On April 11, 2019, Murdaugh deposited into his Forge account $ 112,500 that was intended for the estate of Blondell Gary as part of a wrongful death settlement, according to the indictment. He used this money to pay credit card bills, give money to family members, and write checks to associates.

On February 27, 2020, Murdaugh deposited into his personal account $ 750,000 which was supposed to be a settlement for Christopher Anderson. Murdaugh used the money to pay off loans, cash and wrote checks to associates, according to the indictment.


This is breaking news

In a current situation, the facts may not be clear and details may change as the story unfolds. Our journalists try to get information that is important to the public as quickly and accurately as possible. This story will be updated as more information becomes available. Refresh this page later for the most up-to-date report.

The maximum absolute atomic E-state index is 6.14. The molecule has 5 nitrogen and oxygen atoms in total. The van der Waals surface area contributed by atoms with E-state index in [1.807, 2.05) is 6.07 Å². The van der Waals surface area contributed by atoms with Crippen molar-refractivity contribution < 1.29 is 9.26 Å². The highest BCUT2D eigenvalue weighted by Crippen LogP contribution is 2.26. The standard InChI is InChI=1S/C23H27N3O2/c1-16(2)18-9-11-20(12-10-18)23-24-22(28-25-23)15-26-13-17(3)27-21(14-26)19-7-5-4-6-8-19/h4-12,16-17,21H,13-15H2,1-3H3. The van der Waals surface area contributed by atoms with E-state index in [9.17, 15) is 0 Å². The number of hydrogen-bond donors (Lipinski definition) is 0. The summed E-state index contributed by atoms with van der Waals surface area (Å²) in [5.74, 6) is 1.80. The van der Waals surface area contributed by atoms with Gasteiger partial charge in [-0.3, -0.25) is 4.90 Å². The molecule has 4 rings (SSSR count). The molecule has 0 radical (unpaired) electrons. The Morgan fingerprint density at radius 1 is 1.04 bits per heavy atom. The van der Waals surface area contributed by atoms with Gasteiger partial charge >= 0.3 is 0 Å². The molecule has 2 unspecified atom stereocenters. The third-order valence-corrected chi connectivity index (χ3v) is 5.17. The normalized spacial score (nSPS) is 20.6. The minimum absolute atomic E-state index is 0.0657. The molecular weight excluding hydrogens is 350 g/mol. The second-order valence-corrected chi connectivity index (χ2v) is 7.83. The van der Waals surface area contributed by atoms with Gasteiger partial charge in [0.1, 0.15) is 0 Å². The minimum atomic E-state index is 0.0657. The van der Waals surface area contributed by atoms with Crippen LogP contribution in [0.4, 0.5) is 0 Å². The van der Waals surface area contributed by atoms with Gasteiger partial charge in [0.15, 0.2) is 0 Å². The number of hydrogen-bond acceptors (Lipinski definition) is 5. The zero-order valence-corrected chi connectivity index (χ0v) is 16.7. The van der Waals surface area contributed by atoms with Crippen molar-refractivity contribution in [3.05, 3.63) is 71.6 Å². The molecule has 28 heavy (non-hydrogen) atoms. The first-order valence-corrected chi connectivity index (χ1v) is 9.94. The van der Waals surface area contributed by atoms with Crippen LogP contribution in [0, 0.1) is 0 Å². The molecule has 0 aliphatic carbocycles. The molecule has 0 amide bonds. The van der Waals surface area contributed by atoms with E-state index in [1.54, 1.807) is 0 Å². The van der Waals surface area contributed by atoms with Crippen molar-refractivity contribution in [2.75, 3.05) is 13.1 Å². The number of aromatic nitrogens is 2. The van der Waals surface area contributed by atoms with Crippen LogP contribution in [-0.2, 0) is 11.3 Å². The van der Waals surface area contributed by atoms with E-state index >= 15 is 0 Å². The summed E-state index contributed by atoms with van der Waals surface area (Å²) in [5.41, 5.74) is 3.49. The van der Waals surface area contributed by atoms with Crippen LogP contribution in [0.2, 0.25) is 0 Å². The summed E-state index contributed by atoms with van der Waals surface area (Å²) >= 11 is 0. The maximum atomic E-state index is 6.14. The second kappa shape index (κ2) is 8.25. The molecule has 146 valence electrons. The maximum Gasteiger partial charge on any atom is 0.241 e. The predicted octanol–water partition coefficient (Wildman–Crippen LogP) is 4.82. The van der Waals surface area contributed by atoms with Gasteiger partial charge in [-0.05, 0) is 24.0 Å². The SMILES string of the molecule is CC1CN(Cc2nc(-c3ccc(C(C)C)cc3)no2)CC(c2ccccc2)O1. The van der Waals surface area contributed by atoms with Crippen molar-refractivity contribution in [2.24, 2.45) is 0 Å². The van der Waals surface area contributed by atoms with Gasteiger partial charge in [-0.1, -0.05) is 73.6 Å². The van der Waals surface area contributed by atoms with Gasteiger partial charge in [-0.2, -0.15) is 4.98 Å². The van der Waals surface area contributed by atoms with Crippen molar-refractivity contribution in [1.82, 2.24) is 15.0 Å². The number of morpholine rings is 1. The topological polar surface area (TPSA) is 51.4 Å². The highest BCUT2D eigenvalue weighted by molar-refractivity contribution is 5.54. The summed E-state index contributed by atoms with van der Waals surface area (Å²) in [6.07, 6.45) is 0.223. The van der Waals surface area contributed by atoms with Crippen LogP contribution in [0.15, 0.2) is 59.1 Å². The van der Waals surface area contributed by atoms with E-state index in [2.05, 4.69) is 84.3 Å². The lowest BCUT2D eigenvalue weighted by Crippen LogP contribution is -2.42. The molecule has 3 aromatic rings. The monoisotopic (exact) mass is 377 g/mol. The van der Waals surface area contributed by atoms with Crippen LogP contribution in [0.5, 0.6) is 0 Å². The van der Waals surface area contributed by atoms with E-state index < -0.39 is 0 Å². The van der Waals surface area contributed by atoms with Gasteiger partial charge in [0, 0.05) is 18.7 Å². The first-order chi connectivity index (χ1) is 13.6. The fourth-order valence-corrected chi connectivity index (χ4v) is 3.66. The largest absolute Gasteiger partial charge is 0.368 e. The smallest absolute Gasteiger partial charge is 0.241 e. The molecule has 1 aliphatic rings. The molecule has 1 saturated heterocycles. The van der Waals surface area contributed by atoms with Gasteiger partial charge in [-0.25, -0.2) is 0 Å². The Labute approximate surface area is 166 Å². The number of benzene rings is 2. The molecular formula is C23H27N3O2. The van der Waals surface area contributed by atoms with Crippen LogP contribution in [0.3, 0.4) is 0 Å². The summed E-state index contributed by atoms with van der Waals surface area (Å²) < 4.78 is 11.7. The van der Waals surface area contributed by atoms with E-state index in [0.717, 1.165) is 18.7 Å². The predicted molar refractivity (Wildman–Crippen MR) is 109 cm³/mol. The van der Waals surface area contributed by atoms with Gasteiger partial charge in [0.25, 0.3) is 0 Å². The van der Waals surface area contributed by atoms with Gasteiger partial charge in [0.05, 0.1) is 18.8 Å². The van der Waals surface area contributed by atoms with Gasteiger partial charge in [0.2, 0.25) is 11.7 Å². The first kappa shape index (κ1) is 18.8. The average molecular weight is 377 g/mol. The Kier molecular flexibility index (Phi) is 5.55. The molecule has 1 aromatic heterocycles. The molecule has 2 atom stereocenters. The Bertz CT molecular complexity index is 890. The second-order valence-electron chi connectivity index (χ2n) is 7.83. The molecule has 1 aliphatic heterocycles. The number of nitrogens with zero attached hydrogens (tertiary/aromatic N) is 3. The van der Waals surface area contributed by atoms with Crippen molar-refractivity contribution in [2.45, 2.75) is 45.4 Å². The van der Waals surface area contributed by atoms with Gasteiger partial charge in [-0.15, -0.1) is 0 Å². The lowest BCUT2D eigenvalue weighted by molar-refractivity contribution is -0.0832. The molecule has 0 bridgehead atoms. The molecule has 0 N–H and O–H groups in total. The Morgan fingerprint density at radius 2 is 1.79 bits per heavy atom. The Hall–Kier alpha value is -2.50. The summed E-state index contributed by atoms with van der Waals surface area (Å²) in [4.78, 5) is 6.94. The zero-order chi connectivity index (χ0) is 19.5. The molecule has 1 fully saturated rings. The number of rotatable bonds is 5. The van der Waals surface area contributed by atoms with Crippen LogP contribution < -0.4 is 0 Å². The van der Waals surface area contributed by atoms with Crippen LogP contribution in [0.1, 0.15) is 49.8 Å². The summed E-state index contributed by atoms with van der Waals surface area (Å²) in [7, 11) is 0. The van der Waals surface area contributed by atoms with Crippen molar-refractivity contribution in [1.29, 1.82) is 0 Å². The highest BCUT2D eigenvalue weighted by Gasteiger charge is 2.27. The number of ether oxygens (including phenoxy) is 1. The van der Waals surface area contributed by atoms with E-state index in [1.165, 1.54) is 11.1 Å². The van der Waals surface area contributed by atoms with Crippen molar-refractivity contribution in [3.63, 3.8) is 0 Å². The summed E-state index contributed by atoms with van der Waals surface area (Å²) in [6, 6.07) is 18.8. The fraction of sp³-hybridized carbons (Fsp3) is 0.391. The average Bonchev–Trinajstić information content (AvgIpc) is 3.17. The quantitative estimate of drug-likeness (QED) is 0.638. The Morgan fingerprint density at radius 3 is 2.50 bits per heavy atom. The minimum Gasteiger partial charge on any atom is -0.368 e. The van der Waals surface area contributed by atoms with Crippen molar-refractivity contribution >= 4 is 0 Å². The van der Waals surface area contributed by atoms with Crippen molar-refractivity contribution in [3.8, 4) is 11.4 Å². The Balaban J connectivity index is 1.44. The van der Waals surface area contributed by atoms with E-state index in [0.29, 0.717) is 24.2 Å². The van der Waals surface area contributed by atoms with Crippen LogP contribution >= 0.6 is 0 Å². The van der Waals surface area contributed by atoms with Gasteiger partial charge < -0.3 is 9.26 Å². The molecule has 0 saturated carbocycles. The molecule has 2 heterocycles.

This story was originally published 9 December 2021 19:09.

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A reporter for The Island Packet covering local government and development, Kacen Bayless is from St. Louis, Missouri. He graduated from the University of Missouri with a major in investigative reporting. In the past, he worked for the St. Louis Magazine, the Columbia Missourian, the KBIA and the Columbia Business Times. His work has earned him awards from the Missouri and South Carolina Press Association for his investigative, corporate, in-depth, health, growth, and government reporting.
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Jake Shore is a senior writer covering breaking news for The Island Packet and Beaufort Gazette. He reports on the criminal justice, police and justice system in Beaufort and Jasper counties. Jake is from sunny California and attended Fordham University in New York City. In 2020, Jake won a First Place Police Reporting Award from the South Carolina Press Association.